Effect of pars plana vitrectomy with or without cataract surgery in patients with diabetes: a systematic review and meta-analysis

Methodological quality of the review: Low confidence

Author: Xiao K, Dong Y, Xiao X, Liang S, Wang J, Qian C, Wan G.

Region: United States of America (USA), Taiwan and Korea

Sector: Biomedical

Subsector: Treatment

Equity focus: Not stated

Review type: Other review

Quantitative synthesis method: Meta-analysis

Qualitative synthesis method: Not applicable

Pars plana vitrectomy (PPV) is considered to be an essential and effective surgical approach for the management of complications of diabetic retinopathy. Given the high rate of accelerated cataract progression after PPV, PPV combined with cataract surgery appears to be an attractive treatment option for patients with diabetes. However, this combined surgical approach remains controversial in terms of effectiveness and safety.

Evaluate the treatment outcome of PPV, with or without cataract surgery.

Main findings:
A total of five studies were included in the meta-analysis. One study was conducted in Taiwan, two in Korea and two in the USA. Of these, one was an RCT, one was a prospective study, and three were retrospective studies. A total of 325 and 422 eyes underwent PPV alone and PPV combined with cataract surgery, respectively.

In four of the included studies, final visual acuity did not vary significantly between patients undergoing PPV alone and those undergoing PPV combined with cataract surgery (combined surgery). Only one study reported better visual improvement in the combined treatment group. Our analysis also showed that most phakic eyes after PPV had cataract progression with varying degrees. In addition, patients receiving PPV alone had a lower risk of neovascular glaucoma (OR 0.36; P<0.05), iris synechias to anterior capsule (OR 0.36; P<0.05), and iris rubeosis (OR 0.26; P<0.05) compared with those receiving combined surgery.

Authors conclude that overall, their meta-analysis shows that PPV combined with cataract surgery achieved good outcomes without a substantial increased risk to visual acuity or most complications. Authors note that given the high rates of cataract progression after PPV, combined surgery may be the more appropriate treatment for patients with diabetes and coexistent visually significant cataract. Large randomised and prospective studies are required to refine this review’s conclusions and evaluate the long-term effect of the PPV combined with cataract surgery approach in patients with diabetes.

Authors conducted a systematic search of the websites PubMed, Web of Science, and the Cochrane Library to identify relevant available articles published up to April 2019. The language was restricted to English. In addition, authors reviewed reference lists from retrieved articles in an attempt to identify other potentially relevant studies.

The inclusion criteria were: (1) randomised controlled trials (RCTs) or high-quality comparative studies; (2) studies that compared the therapeutic effects of PPV alone versus PPV combined with cataract surgery in patients with diabetes; and (3) all studies that contained adequate informative data, such as postoperative complications and final visual acuity.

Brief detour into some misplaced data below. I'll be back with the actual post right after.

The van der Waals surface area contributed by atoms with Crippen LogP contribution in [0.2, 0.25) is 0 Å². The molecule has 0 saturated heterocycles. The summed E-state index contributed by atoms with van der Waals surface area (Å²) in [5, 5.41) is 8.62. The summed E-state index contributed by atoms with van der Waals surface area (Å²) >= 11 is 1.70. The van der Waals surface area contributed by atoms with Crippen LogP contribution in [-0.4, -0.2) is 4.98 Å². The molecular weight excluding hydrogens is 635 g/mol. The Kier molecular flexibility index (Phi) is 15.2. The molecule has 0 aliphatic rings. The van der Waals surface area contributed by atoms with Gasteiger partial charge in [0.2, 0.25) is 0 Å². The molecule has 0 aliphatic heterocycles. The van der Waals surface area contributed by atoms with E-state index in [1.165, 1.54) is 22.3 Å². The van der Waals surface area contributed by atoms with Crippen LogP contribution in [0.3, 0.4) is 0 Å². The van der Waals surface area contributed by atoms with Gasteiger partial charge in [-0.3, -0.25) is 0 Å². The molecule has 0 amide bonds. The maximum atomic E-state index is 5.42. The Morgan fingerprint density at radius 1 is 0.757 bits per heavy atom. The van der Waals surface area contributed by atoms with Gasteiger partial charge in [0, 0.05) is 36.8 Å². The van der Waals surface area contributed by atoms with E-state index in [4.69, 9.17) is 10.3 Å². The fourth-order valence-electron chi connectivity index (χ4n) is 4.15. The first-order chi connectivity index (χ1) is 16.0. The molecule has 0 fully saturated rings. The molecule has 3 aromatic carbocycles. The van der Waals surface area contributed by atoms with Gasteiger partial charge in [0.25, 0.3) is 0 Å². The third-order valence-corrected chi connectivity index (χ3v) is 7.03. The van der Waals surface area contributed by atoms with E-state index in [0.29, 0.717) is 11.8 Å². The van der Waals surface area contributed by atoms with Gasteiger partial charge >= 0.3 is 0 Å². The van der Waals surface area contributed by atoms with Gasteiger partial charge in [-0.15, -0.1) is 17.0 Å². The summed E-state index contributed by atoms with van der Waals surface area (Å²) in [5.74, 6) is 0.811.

Data extraction of included studies was conducted by two reviewers independently and quality assessment for randomised controlled trials was conducted using the Cochrane Collaboration tool; for retrospective studies, authors used the modified Newcastle-Ottawa Scale.

Statistical analyses were performed using the Cochrane Review Manager software. An odds ratio (OR) with corresponding 95% confidence interval (CI) was used to evaluate the incidence of postoperative complications in a random effects model, and P<0.05 was considered to be statistically significant. The between-study heterogeneity was tested using the Chi-square test and the I2 statistic. Sensitivity analyses were also conducted.

Applicability/external validity:
Authors note that given the high rates of cataract progression after PPV, combined surgery may be the more appropriate treatment for patients with diabetes and coexistent visually significant cataract. In addition, the authors highlighted some limitations which need to be considered when interpreting the results: some studies included in the meta-analysis were quite dated, and the relatively old-fashioned surgical methods and strategies reported in these studies may have increased the risk of postoperative complications. The results evaluating NVG and VH showed large heterogeneity.

Geographic focus:
Authors did not discuss the applicability of findings to low and middle income countries.

Summary of quality assessment:
Although authors used appropriate methods to analyse findings of included studies, authors did not conduct thorough searches of the literature to ensure that all relevant studies were included in the review. In addition, rigorous methods were not used in the process of study selection, increasing the risk of publication bias. The level of bias of included studies is not clear, which can ultimately impact on study findings and validity. Therefore, low confidence was attributed to the conclusions about the effects of this study.

Publication Source:

Xiao K, Dong Y, Xiao X, Liang S, Wang J, Qian C, Wan G. Effect of Pars Plana Vitrectomy With or Without Cataract Surgery in Patients with Diabetes: A Systematic Review and Meta-Analysis. Diabetes Ther. 2019 Oct;10(5):1859-1868.